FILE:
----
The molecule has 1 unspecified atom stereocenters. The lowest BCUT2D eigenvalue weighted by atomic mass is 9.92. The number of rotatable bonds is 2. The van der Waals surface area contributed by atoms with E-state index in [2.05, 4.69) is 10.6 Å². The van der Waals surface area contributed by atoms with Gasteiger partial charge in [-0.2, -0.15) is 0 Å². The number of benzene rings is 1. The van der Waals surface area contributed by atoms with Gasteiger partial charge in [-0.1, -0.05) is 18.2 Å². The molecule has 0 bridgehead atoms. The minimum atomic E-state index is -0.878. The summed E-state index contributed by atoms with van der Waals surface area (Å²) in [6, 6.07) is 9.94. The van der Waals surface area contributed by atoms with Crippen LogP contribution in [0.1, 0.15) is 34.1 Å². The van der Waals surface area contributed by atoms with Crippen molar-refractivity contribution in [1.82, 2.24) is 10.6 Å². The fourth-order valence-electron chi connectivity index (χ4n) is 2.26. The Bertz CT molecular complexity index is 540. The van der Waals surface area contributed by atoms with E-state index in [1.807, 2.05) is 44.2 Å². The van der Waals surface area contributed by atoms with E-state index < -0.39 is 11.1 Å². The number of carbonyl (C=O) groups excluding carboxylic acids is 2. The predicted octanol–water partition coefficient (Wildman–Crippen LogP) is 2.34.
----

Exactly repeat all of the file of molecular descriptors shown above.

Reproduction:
The molecule has 1 unspecified atom stereocenters. The lowest BCUT2D eigenvalue weighted by atomic mass is 9.92. The number of rotatable bonds is 2. The van der Waals surface area contributed by atoms with E-state index in [2.05, 4.69) is 10.6 Å². The van der Waals surface area contributed by atoms with Gasteiger partial charge in [-0.2, -0.15) is 0 Å². The number of benzene rings is 1. The van der Waals surface area contributed by atoms with Gasteiger partial charge in [-0.1, -0.05) is 18.2 Å². The molecule has 0 bridgehead atoms. The minimum atomic E-state index is -0.878. The summed E-state index contributed by atoms with van der Waals surface area (Å²) in [6, 6.07) is 9.94. The van der Waals surface area contributed by atoms with Crippen LogP contribution in [0.1, 0.15) is 34.1 Å². The van der Waals surface area contributed by atoms with Crippen molar-refractivity contribution in [1.82, 2.24) is 10.6 Å². The fourth-order valence-electron chi connectivity index (χ4n) is 2.26. The Bertz CT molecular complexity index is 540. The van der Waals surface area contributed by atoms with E-state index in [1.807, 2.05) is 44.2 Å². The van der Waals surface area contributed by atoms with E-state index < -0.39 is 11.1 Å². The number of carbonyl (C=O) groups excluding carboxylic acids is 2. The predicted octanol–water partition coefficient (Wildman–Crippen LogP) is 2.34.